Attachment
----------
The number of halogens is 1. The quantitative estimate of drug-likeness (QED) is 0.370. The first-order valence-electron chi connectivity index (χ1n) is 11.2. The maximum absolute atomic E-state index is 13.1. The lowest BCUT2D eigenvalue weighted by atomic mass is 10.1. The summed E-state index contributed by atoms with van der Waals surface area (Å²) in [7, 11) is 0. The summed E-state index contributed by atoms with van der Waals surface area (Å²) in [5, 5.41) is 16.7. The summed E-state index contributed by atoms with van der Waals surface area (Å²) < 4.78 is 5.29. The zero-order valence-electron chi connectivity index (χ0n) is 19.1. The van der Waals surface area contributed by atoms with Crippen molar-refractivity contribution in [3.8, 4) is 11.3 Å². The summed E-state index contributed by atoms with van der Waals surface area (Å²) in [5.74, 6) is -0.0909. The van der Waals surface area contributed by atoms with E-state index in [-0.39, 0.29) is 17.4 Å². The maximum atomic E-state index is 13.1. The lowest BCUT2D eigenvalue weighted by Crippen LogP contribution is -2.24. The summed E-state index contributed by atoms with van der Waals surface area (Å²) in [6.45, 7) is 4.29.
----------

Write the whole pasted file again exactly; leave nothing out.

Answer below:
The number of halogens is 1. The quantitative estimate of drug-likeness (QED) is 0.370. The first-order valence-electron chi connectivity index (χ1n) is 11.2. The maximum absolute atomic E-state index is 13.1. The lowest BCUT2D eigenvalue weighted by atomic mass is 10.1. The summed E-state index contributed by atoms with van der Waals surface area (Å²) in [7, 11) is 0. The summed E-state index contributed by atoms with van der Waals surface area (Å²) in [5, 5.41) is 16.7. The summed E-state index contributed by atoms with van der Waals surface area (Å²) < 4.78 is 5.29. The zero-order valence-electron chi connectivity index (χ0n) is 19.1. The van der Waals surface area contributed by atoms with Crippen molar-refractivity contribution in [3.8, 4) is 11.3 Å². The summed E-state index contributed by atoms with van der Waals surface area (Å²) in [5.74, 6) is -0.0909. The van der Waals surface area contributed by atoms with E-state index in [-0.39, 0.29) is 17.4 Å². The maximum atomic E-state index is 13.1. The lowest BCUT2D eigenvalue weighted by Crippen LogP contribution is -2.24. The summed E-state index contributed by atoms with van der Waals surface area (Å²) in [6.45, 7) is 4.29.